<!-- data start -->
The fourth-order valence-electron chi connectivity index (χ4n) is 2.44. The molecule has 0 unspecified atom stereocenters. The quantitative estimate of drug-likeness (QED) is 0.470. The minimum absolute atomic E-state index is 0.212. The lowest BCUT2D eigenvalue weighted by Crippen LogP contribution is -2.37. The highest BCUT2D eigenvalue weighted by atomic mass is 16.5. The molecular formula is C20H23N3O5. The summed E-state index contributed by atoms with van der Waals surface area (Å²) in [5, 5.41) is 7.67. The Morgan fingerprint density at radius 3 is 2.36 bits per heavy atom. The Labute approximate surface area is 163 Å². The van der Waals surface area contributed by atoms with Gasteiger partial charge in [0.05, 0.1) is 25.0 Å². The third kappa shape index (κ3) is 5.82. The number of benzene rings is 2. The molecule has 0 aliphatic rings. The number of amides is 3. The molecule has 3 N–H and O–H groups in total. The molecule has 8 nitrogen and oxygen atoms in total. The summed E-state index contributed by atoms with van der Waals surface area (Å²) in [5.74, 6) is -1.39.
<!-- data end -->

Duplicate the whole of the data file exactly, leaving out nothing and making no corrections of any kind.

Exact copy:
The fourth-order valence-electron chi connectivity index (χ4n) is 2.44. The molecule has 0 unspecified atom stereocenters. The quantitative estimate of drug-likeness (QED) is 0.470. The minimum absolute atomic E-state index is 0.212. The lowest BCUT2D eigenvalue weighted by Crippen LogP contribution is -2.37. The highest BCUT2D eigenvalue weighted by atomic mass is 16.5. The molecular formula is C20H23N3O5. The summed E-state index contributed by atoms with van der Waals surface area (Å²) in [5, 5.41) is 7.67. The Morgan fingerprint density at radius 3 is 2.36 bits per heavy atom. The Labute approximate surface area is 163 Å². The van der Waals surface area contributed by atoms with Gasteiger partial charge in [0.05, 0.1) is 25.0 Å². The third kappa shape index (κ3) is 5.82. The number of benzene rings is 2. The molecule has 0 aliphatic rings. The number of amides is 3. The molecule has 3 N–H and O–H groups in total. The molecule has 8 nitrogen and oxygen atoms in total. The summed E-state index contributed by atoms with van der Waals surface area (Å²) in [5.74, 6) is -1.39.